The concept of vacuum mystifies some people when encountered on pump applications. Today, we hope to simplify the problem.
Pressure vs. Vacuum
Even in a vacuum there remains some pressure… it is simply a pressure at a magnitude below the surrounding atmospheric pressure. Vacuum does not necessarily mean the absence of all pressure; vacuum can be any pressure between 0 PSIA and 14.7 PSIA.
As a refresher…we offer the following points:
- Vacuum or vacuum pressure measurements are characterized as either absolute or relative (gauge).
- Absolute pressure is measured from zero, which means a 100% or a perfect vacuum.
- Relative pressure measurements are in reference to the atmospheric pressure. So if you see the word gauge or vacuum in the description it is being measured relative to atmosphere.
- Absolute pressure = gauge pressure + atmospheric pressure.
- Absolute pressure can be zero, but it can never be negative.
- Absolute pressure at sea level is usually given as 14.7 PSIA.
- Atmospheric pressure changes with elevation referenced to sea level and changes with barometric pressure (weather). If you are using gauge pressure to measure pressure or vacuum, you need to state the atmospheric pressure at the time of the measurement.
Units, Scales and Terms
In the pump world we often encounter two descriptive terms, “absolute” and/or “vacuum” assigned to the measurement scale. Further, the measurements may either be in units of inches of Mercury (in-Hg) or pounds per square inch (PSI) in absolute pressure (PSIA) or gauge pressure (PSIG).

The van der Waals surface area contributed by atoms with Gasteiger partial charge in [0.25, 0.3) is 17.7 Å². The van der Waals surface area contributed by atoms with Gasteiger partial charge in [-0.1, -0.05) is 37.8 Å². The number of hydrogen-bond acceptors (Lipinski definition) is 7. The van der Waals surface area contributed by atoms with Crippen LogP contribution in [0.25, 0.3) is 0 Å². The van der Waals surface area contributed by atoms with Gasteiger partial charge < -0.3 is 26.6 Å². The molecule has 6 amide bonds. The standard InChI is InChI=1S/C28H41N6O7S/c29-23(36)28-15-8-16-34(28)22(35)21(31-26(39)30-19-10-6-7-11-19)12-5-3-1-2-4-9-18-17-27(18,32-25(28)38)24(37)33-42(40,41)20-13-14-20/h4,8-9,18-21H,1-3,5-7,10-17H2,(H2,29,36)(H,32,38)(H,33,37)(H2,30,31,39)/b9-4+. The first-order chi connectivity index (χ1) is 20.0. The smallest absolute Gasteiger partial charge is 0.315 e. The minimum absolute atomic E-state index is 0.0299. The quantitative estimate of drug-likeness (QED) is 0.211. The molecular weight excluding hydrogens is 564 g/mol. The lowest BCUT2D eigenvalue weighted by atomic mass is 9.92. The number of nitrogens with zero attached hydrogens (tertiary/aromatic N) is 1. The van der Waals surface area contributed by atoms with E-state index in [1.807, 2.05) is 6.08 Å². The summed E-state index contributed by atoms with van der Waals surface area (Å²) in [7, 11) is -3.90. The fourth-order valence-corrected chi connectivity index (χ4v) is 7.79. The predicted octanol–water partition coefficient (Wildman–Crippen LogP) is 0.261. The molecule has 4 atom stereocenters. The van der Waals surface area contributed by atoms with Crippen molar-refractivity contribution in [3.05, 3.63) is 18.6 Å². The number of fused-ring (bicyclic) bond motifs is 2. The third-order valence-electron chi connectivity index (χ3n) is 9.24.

A perfect vacuum, if measured in absolute terms is zero (0 inches Hg) but is 29.92 in-Hg V (-29.92 in-Hg G) if the measured units are deemed relative (vacuum or gauge).
Due to the differences in these two measurement methods you need to ask the equipment owner if the parameter measurement scale is absolute or relative? The methods are 100% opposite of each other and if not properly understood can lead to some big mistakes.
If we had a container at a theoretical perfect vacuum (that is, we have removed every molecule and its components from within the vessel) then we could state that vacuum condition as 0 (zero) pressure absolute or 0 PSIA.
However, if we were to measure our perfect vacuum in inches of Mercury Vacuum or inches Hg V the reading would be 29.92 inches Hg V not zero PSIA as in the first part of the example.
Stay tuned for part two in next month’s 60 seconds with Summit Pump for more information. If at any point you are confused by a vacuum application in the field and not sure how to proceed, just give us a call.
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